Utah community builder: 5 for the Fight

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In 2002 Scott Smith, a Brigham Young University marketing professor, began tinkering with a technology project in his basement. He wanted an online survey research tool that was sophisticated enough for doctoral students while also user-friendly enough for undergraduate students to use. His basement project grew into Qualtrics and by any measure, it has been extremely successful. In 2018, the company sold for $8 billion.

In the early stages of building Qualtrics, Scott was diagnosed with cancer. His son, Ryan, who was living in California at the time, moved home to Provo to be with his dad while he went through treatment. The two began working on Scott’s tech project and decided that if their basement project ever became something, they wanted to give back by advancing cancer research—a cause near and dear to their hearts. Thanks to the Huntsman Cancer Institute’s research, Scott is now cancer-free.

In keeping with their promise from many years ago, Qualtrics announced the 5 for the Fight campaign and donated $1 million to the Huntsman Cancer Institute for cancer research in 2016. 5 for the Fight was founded by Ryan Smith, now Qualtrics CEO, and Mike Maughan, head of brand growth and global insights for Qualtrics. The campaign calls for everyone to donate five dollars towards the fight to eliminate cancer.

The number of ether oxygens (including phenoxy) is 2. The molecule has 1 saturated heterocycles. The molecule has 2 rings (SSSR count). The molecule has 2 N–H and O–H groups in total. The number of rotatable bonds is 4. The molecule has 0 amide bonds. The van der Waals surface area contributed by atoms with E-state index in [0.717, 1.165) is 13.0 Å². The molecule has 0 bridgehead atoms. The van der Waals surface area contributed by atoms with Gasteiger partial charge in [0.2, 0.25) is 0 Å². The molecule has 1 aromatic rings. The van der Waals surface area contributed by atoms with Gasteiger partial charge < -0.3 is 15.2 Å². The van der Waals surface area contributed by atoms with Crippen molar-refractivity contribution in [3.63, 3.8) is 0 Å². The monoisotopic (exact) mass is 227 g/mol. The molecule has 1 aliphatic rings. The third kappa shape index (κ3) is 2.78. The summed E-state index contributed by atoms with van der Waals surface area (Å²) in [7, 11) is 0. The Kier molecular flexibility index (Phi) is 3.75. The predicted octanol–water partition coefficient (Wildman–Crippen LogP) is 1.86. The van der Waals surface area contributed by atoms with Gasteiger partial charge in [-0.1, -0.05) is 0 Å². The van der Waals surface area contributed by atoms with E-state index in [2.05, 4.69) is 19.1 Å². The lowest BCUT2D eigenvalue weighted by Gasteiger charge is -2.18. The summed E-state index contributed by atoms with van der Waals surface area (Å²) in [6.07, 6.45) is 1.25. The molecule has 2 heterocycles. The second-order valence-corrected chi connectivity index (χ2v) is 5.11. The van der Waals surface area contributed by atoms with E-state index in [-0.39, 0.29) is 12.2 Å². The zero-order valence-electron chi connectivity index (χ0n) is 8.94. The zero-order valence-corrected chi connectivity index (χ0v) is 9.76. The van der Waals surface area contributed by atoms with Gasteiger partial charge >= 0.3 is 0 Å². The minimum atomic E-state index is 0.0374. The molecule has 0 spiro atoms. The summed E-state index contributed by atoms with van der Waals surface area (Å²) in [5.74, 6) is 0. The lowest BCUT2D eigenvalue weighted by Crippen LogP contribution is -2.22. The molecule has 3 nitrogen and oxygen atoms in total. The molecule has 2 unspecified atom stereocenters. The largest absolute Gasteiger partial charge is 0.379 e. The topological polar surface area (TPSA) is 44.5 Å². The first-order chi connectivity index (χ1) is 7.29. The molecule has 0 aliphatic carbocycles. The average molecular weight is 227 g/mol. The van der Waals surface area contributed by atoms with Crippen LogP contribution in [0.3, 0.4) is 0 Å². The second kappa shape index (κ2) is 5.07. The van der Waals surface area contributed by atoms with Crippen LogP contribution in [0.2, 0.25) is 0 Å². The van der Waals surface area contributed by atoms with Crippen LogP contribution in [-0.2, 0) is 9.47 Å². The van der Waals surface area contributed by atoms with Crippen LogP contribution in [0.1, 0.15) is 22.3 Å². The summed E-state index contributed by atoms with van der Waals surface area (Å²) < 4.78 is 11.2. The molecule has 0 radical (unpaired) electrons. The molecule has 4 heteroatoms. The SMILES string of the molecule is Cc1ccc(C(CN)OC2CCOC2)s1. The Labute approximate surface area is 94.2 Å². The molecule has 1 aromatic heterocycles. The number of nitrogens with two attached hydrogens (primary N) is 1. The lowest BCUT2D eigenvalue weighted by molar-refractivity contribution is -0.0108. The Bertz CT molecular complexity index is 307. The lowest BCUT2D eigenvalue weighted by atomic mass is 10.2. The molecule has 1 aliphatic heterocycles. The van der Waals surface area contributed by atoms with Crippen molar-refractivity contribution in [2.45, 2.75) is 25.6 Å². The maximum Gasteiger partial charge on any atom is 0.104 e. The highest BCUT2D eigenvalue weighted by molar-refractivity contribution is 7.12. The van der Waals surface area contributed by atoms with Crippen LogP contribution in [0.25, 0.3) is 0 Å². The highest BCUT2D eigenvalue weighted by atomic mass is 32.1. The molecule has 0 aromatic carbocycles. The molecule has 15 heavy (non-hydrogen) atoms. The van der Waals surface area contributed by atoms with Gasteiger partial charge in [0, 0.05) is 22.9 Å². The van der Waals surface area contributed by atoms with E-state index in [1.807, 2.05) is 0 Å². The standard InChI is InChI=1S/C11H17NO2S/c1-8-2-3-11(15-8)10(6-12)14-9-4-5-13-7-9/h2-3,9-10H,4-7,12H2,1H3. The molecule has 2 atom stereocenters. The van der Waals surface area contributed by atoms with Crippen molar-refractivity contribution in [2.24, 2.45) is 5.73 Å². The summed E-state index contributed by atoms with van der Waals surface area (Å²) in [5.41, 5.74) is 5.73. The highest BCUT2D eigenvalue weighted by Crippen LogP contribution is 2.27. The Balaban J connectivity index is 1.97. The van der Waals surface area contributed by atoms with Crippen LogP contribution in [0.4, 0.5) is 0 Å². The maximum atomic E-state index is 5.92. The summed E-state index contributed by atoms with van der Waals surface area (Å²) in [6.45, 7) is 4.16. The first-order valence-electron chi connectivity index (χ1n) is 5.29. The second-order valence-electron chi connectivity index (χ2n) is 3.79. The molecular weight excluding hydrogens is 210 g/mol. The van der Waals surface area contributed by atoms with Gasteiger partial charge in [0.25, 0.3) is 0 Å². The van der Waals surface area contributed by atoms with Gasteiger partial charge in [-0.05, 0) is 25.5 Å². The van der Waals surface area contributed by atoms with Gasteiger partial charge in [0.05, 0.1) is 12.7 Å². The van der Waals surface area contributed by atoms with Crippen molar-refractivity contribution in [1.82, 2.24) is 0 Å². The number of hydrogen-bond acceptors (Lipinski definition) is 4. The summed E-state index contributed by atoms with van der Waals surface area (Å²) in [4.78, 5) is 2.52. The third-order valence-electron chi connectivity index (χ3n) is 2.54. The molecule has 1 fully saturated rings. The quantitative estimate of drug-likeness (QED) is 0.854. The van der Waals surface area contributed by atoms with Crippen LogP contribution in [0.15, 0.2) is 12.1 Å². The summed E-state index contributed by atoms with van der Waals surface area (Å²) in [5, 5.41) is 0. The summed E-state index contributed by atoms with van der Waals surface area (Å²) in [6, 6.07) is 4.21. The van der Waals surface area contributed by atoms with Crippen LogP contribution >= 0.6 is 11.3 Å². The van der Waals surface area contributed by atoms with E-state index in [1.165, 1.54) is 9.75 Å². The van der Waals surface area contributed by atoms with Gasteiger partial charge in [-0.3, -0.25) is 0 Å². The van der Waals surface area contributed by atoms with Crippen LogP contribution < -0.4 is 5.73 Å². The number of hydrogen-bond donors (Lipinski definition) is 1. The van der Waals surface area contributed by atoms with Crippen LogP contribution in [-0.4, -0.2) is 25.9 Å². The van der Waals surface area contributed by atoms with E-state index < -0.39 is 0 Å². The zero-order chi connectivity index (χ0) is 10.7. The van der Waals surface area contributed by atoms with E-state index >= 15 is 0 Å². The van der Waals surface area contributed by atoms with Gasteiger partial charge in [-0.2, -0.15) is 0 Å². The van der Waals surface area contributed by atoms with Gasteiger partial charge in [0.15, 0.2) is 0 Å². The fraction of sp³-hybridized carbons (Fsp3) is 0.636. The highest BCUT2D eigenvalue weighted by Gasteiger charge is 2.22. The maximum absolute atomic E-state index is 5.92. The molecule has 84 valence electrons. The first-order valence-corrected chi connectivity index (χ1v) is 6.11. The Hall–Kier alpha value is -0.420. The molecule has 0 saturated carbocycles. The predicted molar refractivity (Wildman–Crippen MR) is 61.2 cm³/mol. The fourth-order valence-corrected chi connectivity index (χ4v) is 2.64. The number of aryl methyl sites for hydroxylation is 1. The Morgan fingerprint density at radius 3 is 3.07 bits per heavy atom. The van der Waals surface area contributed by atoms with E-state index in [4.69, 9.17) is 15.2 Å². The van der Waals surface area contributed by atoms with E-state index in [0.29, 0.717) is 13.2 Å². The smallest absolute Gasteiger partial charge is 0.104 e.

Meanwhile, around the time of the launch of 5 for the Fight, the NBA began allowing advertising on players’ jerseys. The Utah Jazz asked Qualtrics if they would like to be featured on their jerseys and sent Qualtrics a mock-up design. Smith and Maughan looked at the mock-up and realized that because their company owes its success to doing things no one else has done, they shouldn’t do what everyone else is doing. They decided to put the 5 for the Fight logo on the jersey, without any brand recognition for Qualtrics.

It took some convincing, both for the NBA to promote a newly formed charity, and for Qualtrics stakeholders to give up such a prime marketing and branding opportunity, but in the end, a patch for 5 for the Fight won out.

“We want to catalyze the cause, that’s why we’re not just donating the money we paid for the patch to cancer research,” said Maughan. “We want 5 for the Fight to be owned by everyone, not just Qualtrics.”

In addition to the patches, Qualtrics is also working with businesses to introduce employee and other giving programs to get more people involved with 5 for the Fight. So far, all of the Layton Construction trucks are adorned with the 5 for the Fight logo, and J Dawgs donates 100 percent of their proceeds from the sales of their stock every year. Their goal is to have an additional 80 companies sign on for employee giving by the end of 2019, bringing their total to 100 companies.

“So many people report feeling helpless or like there is nothing they can do when a cancer diagnosis comes in,” said Maughan. “But they can give five dollars and know 100 percent of their donation goes straight to cancer research.”

Qualtrics’ commitment to advancing cancer research through crowdfunding donations makes them a true Utah Community Builder.